A Little Happier: During a Difficult Family Discussion, Someone Knows the Right Thing to Say.

I’m always looking for examples of people knowing the right thing to say. This is such a challenge in life. We’re faced with someone’s grief, disappointment, anger, frustration, or guilt, and we want to offer comforting words, but we don’t know what to say. So I love hearing someone get it right.

And I saw a wonderful example of the right thing to say on a TV show, the Amazon TV show Transparent. It’s about the Pfefferman family in Los Angeles—two parents and their three grown children—who go through various challenges.

The moment I want to talk about was on the show way back in Season 2.

Spoiler alert: I’m going to talk about something that happened, so if you don’t want to know, skip this particular episode of A Little Happier. And it’s also a sad story, if you want to skip that.

A bit of backstory for the moment I want to discuss: in Season 2, episode 1, the character Sarah is getting married, her second marriage. On the day of the wedding, Josh told their sister Ali a secret, that his girlfriend Raquel is pregnant. Because no one in this family can keep a secret, soon the whole family knows. And their mother Shelley is so thrilled by this news that she can’t resist announcing it to a big crowd of people at Sarah’s wedding.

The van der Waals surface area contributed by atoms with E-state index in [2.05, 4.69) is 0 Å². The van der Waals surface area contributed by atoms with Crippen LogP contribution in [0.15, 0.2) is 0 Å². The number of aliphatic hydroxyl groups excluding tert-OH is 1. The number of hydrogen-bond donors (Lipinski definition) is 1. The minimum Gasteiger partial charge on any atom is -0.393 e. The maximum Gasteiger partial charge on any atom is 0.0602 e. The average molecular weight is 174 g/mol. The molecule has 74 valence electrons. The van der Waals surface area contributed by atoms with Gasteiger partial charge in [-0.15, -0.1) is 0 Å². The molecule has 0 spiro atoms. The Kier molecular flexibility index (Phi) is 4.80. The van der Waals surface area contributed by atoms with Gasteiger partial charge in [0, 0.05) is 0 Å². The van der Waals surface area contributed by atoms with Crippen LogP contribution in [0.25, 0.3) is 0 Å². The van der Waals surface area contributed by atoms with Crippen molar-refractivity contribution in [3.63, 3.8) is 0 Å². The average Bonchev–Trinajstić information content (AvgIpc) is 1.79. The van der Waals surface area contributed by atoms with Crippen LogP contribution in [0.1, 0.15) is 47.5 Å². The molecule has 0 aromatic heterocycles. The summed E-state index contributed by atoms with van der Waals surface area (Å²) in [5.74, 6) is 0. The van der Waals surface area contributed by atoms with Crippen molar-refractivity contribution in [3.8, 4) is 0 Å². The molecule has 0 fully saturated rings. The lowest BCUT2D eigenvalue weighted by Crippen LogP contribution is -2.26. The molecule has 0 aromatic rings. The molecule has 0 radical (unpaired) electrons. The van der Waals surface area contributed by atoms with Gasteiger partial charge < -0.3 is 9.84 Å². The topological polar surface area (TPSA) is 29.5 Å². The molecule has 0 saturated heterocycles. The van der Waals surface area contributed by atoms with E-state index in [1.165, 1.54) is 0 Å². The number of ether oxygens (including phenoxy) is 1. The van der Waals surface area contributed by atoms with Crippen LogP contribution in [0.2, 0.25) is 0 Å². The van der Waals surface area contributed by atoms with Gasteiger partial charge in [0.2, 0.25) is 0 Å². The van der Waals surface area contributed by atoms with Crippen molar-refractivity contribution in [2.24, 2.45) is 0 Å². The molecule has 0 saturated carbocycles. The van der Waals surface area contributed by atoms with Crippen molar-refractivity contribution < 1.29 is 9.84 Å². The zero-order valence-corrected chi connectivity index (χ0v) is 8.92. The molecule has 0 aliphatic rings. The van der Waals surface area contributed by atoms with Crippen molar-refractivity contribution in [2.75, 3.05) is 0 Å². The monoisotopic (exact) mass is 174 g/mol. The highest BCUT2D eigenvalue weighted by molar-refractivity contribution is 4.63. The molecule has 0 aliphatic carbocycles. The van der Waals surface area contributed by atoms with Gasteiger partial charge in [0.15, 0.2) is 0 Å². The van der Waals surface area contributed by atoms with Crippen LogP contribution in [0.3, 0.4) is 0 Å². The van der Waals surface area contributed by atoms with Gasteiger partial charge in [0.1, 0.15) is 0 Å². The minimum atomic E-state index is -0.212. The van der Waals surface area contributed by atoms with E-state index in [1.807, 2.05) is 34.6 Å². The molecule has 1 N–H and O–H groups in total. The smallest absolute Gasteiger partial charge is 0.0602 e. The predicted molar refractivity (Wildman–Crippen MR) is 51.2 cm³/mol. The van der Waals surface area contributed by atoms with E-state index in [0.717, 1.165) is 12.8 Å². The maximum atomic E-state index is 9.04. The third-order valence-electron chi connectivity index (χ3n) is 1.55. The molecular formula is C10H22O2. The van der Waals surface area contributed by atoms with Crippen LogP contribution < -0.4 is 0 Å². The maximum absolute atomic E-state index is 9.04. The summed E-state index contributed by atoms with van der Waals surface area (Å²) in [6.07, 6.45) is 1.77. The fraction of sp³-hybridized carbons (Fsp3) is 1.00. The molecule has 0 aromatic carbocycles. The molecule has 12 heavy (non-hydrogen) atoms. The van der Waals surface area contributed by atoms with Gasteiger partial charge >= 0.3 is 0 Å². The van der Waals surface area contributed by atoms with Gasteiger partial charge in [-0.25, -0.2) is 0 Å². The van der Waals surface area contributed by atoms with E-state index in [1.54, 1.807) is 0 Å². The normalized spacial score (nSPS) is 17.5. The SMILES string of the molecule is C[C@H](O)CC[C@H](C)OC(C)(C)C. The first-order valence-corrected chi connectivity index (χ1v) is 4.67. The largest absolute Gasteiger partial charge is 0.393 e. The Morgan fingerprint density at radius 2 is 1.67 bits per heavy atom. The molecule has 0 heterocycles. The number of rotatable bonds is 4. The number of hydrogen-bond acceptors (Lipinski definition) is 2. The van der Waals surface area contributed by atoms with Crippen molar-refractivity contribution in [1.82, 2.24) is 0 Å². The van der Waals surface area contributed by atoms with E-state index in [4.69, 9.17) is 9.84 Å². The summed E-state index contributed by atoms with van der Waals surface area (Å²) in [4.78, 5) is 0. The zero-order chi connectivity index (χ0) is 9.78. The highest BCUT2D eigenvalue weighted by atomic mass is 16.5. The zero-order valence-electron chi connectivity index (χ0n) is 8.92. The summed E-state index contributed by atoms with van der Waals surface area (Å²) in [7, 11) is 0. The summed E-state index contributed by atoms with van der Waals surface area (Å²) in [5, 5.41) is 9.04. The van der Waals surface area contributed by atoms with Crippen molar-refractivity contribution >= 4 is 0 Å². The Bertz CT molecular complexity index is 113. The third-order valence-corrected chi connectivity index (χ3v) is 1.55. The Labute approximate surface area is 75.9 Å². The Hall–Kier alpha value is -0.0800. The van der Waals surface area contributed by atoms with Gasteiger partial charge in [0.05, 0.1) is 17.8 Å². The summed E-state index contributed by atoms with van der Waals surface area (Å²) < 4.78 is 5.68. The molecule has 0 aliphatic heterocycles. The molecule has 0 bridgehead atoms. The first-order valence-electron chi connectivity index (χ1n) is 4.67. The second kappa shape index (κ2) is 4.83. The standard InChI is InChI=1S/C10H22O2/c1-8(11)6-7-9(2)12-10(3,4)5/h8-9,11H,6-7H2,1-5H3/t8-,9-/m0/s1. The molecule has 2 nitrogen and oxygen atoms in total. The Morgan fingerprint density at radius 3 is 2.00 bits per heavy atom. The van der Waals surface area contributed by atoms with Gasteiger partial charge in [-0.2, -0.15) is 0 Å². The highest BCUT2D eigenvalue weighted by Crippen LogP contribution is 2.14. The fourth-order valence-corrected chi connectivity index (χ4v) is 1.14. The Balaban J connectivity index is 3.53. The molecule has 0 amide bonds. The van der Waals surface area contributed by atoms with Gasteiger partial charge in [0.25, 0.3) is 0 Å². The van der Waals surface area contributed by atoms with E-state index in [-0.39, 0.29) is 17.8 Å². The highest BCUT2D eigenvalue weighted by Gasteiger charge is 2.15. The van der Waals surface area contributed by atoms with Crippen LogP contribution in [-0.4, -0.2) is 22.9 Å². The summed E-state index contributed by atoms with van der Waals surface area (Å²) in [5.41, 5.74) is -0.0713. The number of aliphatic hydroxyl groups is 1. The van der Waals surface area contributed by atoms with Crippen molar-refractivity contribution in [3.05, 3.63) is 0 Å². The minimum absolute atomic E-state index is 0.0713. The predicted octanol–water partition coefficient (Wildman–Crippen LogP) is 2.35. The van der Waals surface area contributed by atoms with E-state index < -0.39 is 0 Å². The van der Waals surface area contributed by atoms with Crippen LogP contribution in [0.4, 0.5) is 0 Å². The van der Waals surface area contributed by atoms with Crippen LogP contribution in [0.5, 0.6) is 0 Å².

Later in Season 2, in episode 7, the Pfefferman family, who is Jewish, is celebrating Yom Kippur, the Day of Atonement. This is the holiest day in the Jewish year, and as part of it, people fast.

In the story, the youngest child of the three, Ali is hosting a “break fast” celebration in her apartment. She’s invited her family and various family friends to share a meal.

Everyone is seated, eating and talking, and people say to Josh, “Where’s Raquel?” and finally he steels himself and reveals what has happened: Raquel lost the baby, and Josh and Raquel broke up.

Shelley immediately bursts into loud sobs.

“It’s all my fault!” she says in despair. “At the wedding I was drunk, and I told everybody and while we were dancing I yelled it out loud, and I told everybody to celebrate and I brought on the evil eye, and I killed the baby.”

So here’s the question: What do you say to this woman, in her grief and her guilt? What could comfort her?

Shelley’s new boyfriend Buzz knows just what to say and what to do. He reaches out and puts his hand on her back, and says in a gentle, almost humorous tone, “Shelley, you’re not that powerful.”

When I heard those words, I felt a tremendous rush of relief.

It’s comforting because it’s true: you’re not that powerful.




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